Reference Group: ≥5-year Cigarette Cessation: When compared to ≥5-year cigarette cessation, P30D exclusive cigarette use was negatively associated with physical, mental, and overall health, but not associated with social health (physical health beta=-0.70, CI [-1.31, -0.09]; mental health beta=-0.98, CI [-1.67, -0.28]; overall health beta=-0.22, CI [-0.42, -0.02]). P30D cigarette and e-cigarette dual use was negatively associated with mental health and social health but was not associated with physical health or overall health (mental health beta=-1.77, CI [-2.70, -0.84]; social health beta=-0.51, CI [-0.85, -0.17]). Other tobacco use categories were not associated with QoL when compared to ≥5-year cessation (Table 2).
Other Inhalational Exposures: For individuals exposed to secondhand smoke in the past week, the 10th percentile of hours exposed per week was 1 hour; the 99th percentile was 100 hours/week. In multivariable analysis, secondhand smoke exposure was associated with worse physical health (beta per 5 hours of secondhand smoke exposure=-0.04, CI [-0.08, -0.00]). For those exposed to 100 hours of secondhand smoke per week, this is equivalent to a nearly 1-point decrease in physical health score. There was no association between secondhand smoke exposure and mental, overall, or social health. P30D cannabis use was associated with worse physical, mental, and overall health (physical health beta=-0.61, CI [-1.17,-0.04]; mental health beta= -0.76, CI [-1.39,-0.13]; overall health beta=-0.19, CI [-0.37,-0.00]). There was no association between cannabis use and social health (Table 2).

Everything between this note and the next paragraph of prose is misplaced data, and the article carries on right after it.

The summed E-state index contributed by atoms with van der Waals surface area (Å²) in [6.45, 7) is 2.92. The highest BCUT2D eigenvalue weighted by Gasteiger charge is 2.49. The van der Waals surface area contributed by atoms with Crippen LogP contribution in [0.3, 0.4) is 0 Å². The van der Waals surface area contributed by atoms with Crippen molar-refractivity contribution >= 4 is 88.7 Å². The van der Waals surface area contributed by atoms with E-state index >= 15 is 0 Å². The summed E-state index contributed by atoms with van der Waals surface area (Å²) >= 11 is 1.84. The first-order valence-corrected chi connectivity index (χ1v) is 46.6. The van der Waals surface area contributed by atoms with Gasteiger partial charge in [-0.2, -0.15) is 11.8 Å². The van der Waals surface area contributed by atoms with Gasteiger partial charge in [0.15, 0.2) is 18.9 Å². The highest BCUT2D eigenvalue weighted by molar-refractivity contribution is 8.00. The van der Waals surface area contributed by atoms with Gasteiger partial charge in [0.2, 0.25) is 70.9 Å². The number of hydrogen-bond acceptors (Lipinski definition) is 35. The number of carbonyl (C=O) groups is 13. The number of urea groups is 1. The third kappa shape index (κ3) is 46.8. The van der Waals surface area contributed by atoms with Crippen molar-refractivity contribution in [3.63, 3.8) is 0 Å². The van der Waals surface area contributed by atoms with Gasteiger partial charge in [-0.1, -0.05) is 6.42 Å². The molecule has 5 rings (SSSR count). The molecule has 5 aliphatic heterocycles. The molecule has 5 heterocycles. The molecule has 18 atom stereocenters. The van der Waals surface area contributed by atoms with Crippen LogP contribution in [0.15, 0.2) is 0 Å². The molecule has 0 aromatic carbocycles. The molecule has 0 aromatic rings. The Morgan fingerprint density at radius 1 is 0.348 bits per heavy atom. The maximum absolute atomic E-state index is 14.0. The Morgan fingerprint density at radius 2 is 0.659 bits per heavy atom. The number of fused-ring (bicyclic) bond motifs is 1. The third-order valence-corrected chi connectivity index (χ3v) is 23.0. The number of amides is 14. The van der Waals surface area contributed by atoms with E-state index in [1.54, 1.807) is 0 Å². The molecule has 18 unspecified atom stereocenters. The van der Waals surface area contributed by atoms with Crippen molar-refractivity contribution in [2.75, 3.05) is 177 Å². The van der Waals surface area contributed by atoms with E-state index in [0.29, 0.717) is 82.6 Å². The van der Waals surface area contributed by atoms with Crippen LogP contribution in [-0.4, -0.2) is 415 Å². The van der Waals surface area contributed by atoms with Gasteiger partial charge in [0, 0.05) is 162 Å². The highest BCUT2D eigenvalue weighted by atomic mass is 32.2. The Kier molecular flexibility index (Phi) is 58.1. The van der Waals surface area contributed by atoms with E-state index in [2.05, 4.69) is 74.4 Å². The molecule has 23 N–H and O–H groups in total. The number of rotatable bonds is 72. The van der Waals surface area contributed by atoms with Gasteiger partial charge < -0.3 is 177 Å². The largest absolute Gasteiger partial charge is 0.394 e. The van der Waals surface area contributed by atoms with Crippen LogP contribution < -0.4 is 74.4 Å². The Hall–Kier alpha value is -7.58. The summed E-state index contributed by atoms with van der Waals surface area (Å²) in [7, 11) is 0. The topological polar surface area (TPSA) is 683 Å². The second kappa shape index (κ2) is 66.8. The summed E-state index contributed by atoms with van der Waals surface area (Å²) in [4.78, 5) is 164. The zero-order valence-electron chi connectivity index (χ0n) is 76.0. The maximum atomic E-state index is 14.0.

Longitudinal Association of Tobacco Product Use with Health-Related Quality of Life From Waves 1-5
Reference Group: P30D Exclusive Cigarette Use: When evaluating the longitudinal relationship between tobacco product use and change in PROMIS scores over the four 2-wave pairs, cigarette and e-cigarette dual use at baseline wave was associated with worsening overall health over time (beta=-0.08, CI [-0.16, -0.01]) compared to exclusive cigarette use. Never tobacco users had improved social health (beta=0.18, CI [0.04, 0.33]) compared to exclusivecigarette users. There were no additional longitudinal associations between any other tobacco use category and HRQoL when compared to exclusive cigarette use (Table 3).